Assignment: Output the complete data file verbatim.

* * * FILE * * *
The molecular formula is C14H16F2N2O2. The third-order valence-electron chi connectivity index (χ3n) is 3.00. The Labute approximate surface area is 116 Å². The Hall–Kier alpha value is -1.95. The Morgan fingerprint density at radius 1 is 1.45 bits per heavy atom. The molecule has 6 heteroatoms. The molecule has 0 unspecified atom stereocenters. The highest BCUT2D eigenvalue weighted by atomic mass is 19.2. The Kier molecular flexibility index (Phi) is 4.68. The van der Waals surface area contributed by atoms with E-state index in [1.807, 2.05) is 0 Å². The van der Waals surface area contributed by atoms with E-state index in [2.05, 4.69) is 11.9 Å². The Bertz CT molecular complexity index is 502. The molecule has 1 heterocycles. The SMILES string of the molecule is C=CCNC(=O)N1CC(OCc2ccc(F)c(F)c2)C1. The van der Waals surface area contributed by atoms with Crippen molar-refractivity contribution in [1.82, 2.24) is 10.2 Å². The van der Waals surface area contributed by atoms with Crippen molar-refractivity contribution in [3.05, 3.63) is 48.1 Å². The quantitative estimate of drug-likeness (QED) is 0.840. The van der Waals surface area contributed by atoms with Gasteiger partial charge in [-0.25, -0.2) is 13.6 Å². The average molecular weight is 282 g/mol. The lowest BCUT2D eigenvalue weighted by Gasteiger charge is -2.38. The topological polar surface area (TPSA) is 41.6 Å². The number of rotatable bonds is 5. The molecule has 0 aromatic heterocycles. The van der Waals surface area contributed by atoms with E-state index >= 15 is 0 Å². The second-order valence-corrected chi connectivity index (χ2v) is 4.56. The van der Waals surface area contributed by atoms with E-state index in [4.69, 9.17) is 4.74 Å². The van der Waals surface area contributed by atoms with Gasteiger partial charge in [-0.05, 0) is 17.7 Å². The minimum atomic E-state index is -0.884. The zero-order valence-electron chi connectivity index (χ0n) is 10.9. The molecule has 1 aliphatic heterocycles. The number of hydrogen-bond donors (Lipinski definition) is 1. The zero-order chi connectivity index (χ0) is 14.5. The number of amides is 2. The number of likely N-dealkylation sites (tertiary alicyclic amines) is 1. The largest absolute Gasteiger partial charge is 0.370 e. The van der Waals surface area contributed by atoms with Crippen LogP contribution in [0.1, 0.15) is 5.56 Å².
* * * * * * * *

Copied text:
The molecular formula is C14H16F2N2O2. The third-order valence-electron chi connectivity index (χ3n) is 3.00. The Labute approximate surface area is 116 Å². The Hall–Kier alpha value is -1.95. The Morgan fingerprint density at radius 1 is 1.45 bits per heavy atom. The molecule has 6 heteroatoms. The molecule has 0 unspecified atom stereocenters. The highest BCUT2D eigenvalue weighted by atomic mass is 19.2. The Kier molecular flexibility index (Phi) is 4.68. The van der Waals surface area contributed by atoms with E-state index in [1.807, 2.05) is 0 Å². The van der Waals surface area contributed by atoms with E-state index in [2.05, 4.69) is 11.9 Å². The Bertz CT molecular complexity index is 502. The molecule has 1 heterocycles. The SMILES string of the molecule is C=CCNC(=O)N1CC(OCc2ccc(F)c(F)c2)C1. The van der Waals surface area contributed by atoms with Crippen molar-refractivity contribution in [1.82, 2.24) is 10.2 Å². The van der Waals surface area contributed by atoms with Crippen molar-refractivity contribution in [3.05, 3.63) is 48.1 Å². The quantitative estimate of drug-likeness (QED) is 0.840. The van der Waals surface area contributed by atoms with Gasteiger partial charge in [-0.25, -0.2) is 13.6 Å². The average molecular weight is 282 g/mol. The lowest BCUT2D eigenvalue weighted by Gasteiger charge is -2.38. The topological polar surface area (TPSA) is 41.6 Å². The number of rotatable bonds is 5. The molecule has 0 aromatic heterocycles. The van der Waals surface area contributed by atoms with E-state index >= 15 is 0 Å². The second-order valence-corrected chi connectivity index (χ2v) is 4.56. The van der Waals surface area contributed by atoms with E-state index in [4.69, 9.17) is 4.74 Å². The van der Waals surface area contributed by atoms with Gasteiger partial charge in [-0.05, 0) is 17.7 Å². The minimum atomic E-state index is -0.884. The zero-order valence-electron chi connectivity index (χ0n) is 10.9. The molecule has 1 aliphatic heterocycles. The number of hydrogen-bond donors (Lipinski definition) is 1. The zero-order chi connectivity index (χ0) is 14.5. The number of amides is 2. The number of likely N-dealkylation sites (tertiary alicyclic amines) is 1. The largest absolute Gasteiger partial charge is 0.370 e. The van der Waals surface area contributed by atoms with Crippen LogP contribution in [0.1, 0.15) is 5.56 Å².